Posted 5/27/2017 12:20 PM (GMT -6)
Sorry you are having a bad time with the treatment, Tcoach1. I felt exactly the same way when I started the IV vanco, but I also couldn't move head/neck... bed-ridden for a week. It took me 2 wks to get past the initial blow but I eventually felt better.
But I think if you were getting "floxxed" you'd have developed different sx by now, so that's a good sign - I think.
Back in 2013, before I knew anything about anything or that I had Lyme & Co...
I was prescribed Levofloxacin along with various other abx prescribed for a 13-month long battle with chronic sinusitis and bronchitis. Nothing worked because it was a fungal infection (...MDs....sigh...)
But these various abx that are also prescribed for Lyme & Co kept bringing out very specific Lyme & Co sx, which finally made me suspect Lyme and hightail it to my LLMD.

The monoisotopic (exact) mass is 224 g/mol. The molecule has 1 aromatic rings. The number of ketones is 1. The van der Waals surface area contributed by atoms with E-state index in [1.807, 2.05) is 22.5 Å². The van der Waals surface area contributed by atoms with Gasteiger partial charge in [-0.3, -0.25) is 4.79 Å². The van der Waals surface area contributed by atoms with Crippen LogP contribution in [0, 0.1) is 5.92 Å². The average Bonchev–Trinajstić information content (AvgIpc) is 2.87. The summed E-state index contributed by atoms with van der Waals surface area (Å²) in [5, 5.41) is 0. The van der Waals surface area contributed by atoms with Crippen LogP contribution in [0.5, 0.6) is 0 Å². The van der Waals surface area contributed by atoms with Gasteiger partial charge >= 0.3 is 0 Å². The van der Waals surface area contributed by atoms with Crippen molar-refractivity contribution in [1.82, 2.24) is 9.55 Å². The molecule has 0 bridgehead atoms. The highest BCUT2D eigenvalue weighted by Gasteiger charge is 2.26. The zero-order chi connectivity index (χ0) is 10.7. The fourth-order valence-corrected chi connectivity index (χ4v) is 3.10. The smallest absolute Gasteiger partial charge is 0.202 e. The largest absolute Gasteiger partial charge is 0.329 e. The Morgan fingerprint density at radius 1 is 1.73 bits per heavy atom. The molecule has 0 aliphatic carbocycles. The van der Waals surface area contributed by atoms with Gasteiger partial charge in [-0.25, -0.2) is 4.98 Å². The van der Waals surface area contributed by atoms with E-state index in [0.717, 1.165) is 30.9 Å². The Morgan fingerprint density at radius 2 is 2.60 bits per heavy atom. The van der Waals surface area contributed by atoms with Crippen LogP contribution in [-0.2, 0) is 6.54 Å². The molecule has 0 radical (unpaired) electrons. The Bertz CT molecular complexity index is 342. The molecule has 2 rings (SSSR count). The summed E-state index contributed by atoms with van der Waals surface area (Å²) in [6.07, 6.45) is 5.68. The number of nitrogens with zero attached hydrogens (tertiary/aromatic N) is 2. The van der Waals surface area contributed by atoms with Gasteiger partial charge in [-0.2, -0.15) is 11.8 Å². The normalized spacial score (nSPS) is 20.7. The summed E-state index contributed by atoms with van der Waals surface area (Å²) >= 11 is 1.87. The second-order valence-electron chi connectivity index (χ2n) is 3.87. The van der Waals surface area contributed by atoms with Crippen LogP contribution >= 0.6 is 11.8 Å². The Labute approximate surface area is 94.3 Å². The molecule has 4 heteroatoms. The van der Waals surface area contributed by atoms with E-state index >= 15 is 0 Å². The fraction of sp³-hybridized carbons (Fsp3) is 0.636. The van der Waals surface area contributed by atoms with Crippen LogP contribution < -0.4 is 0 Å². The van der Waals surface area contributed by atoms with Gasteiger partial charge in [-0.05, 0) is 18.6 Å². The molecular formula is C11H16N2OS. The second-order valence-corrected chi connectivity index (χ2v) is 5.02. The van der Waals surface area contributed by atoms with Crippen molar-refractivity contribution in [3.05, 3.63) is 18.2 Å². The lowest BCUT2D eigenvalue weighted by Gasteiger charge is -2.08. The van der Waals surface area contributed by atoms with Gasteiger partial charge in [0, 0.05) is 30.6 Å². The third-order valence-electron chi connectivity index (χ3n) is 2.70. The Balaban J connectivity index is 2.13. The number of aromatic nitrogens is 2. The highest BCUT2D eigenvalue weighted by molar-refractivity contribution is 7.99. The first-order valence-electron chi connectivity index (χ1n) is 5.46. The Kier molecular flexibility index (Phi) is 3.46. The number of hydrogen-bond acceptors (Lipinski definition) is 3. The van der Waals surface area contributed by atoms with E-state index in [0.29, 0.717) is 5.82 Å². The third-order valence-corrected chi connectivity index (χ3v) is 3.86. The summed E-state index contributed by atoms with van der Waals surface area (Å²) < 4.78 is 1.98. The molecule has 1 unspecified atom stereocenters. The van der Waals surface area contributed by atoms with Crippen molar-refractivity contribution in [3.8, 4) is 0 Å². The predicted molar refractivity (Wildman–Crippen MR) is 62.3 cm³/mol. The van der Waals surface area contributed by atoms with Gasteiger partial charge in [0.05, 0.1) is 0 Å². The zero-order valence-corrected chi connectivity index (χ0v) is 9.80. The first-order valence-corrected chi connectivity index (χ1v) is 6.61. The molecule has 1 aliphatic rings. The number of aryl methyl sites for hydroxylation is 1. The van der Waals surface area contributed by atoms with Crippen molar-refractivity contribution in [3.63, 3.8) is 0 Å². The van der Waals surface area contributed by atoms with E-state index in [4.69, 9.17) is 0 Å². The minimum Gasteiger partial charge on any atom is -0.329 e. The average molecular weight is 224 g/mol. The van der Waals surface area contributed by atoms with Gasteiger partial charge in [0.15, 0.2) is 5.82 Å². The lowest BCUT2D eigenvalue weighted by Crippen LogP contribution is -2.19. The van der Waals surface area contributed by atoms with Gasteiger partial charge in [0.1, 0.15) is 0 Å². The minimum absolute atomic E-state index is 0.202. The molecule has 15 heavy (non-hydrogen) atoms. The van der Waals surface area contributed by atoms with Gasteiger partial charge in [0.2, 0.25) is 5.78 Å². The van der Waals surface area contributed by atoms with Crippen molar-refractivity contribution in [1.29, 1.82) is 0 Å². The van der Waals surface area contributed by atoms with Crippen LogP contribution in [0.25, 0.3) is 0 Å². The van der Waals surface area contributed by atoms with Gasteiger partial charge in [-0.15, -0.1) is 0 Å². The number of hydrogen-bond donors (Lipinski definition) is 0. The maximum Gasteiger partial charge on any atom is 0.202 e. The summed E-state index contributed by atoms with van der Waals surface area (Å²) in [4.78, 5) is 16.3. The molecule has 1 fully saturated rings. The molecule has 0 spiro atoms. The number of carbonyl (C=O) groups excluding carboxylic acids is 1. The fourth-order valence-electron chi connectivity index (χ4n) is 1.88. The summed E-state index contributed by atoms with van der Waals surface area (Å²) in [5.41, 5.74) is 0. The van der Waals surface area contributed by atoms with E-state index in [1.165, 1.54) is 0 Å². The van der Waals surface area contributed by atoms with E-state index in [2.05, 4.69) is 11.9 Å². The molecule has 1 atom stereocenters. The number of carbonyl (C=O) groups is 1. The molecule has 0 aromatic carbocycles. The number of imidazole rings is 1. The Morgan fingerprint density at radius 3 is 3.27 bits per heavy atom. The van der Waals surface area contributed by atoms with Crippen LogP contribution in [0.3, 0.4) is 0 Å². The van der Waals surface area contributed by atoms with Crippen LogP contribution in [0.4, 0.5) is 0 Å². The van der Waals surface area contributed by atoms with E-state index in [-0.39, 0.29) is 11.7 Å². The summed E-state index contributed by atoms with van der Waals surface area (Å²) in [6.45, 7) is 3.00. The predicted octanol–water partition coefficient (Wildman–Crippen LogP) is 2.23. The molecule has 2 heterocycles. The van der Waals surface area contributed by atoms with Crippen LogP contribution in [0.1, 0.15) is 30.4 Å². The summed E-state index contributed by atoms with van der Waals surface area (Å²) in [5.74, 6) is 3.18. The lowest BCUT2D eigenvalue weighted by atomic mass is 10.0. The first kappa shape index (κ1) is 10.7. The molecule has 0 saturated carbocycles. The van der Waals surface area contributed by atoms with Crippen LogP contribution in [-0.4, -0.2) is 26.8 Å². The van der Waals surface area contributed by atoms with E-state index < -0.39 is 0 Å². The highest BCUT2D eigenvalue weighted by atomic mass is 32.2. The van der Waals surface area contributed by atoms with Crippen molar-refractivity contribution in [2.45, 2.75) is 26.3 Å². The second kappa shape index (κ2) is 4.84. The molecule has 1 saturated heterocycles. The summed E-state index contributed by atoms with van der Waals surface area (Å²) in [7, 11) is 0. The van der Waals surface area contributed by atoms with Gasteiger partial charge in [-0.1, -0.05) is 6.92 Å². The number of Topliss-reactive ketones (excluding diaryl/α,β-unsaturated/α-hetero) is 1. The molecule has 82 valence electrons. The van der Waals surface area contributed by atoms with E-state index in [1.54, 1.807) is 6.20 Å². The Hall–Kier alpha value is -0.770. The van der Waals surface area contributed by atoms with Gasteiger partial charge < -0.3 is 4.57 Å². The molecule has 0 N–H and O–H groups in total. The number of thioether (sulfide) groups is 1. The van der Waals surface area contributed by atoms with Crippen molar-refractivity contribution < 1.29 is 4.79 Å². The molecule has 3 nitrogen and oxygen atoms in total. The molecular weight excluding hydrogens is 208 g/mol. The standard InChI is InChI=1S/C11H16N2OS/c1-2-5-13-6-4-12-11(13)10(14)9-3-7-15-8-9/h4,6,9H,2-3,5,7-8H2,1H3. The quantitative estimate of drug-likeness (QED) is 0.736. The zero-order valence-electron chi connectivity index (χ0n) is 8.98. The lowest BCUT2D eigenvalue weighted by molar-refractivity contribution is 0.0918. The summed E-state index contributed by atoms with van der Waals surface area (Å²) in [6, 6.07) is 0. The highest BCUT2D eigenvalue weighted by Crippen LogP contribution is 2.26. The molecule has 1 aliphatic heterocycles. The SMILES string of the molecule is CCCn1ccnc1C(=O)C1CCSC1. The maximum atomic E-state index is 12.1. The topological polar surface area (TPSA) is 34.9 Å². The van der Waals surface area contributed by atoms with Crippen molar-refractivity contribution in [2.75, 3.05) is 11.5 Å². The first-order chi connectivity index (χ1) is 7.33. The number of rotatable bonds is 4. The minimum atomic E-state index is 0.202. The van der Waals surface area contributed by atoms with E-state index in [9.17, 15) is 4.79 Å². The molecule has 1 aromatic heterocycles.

But back to the Levofloxacin, which is a flouroquinalone, along with these other Lyme & co-specif sx, I started developing the classic "floxxed" sx - tight soles in feet, could barely walk in AM. But that's also when the GI attacks started, bone pain, other pretty bart-specific sx.
It was impossible at first to know the difference - I didn't know anything about bart. Over time, I learned and in retrospect I now understand what happened. I've also posed the same question - how do you know if it's a herx or abx harm? I was lucky enough to learn that my mother also had "allergic" responses to the Levofloxacin - like mine which was a anaphalactic reaction so I knew immediately to stop taking it.
So - how do we know the difference? I really don't know as I think the "floxxing" sx and bart sx are so very similar. The other reality is that many people have bart henselae - which is transmitted primarily by household cats so yes, they'll probably have a bart herx if they start taking an abx used to treat bart. Some people report "permanent" damage to the tendons from the floxxing... I don't think it sounds like long-term untreated bart but who really knows? That's certainly not what they're looking for in these studies and we know that these kinds of symptom-driven test results are pretty narrowly defined.
Sorry - this adds no information to the conversation. ;)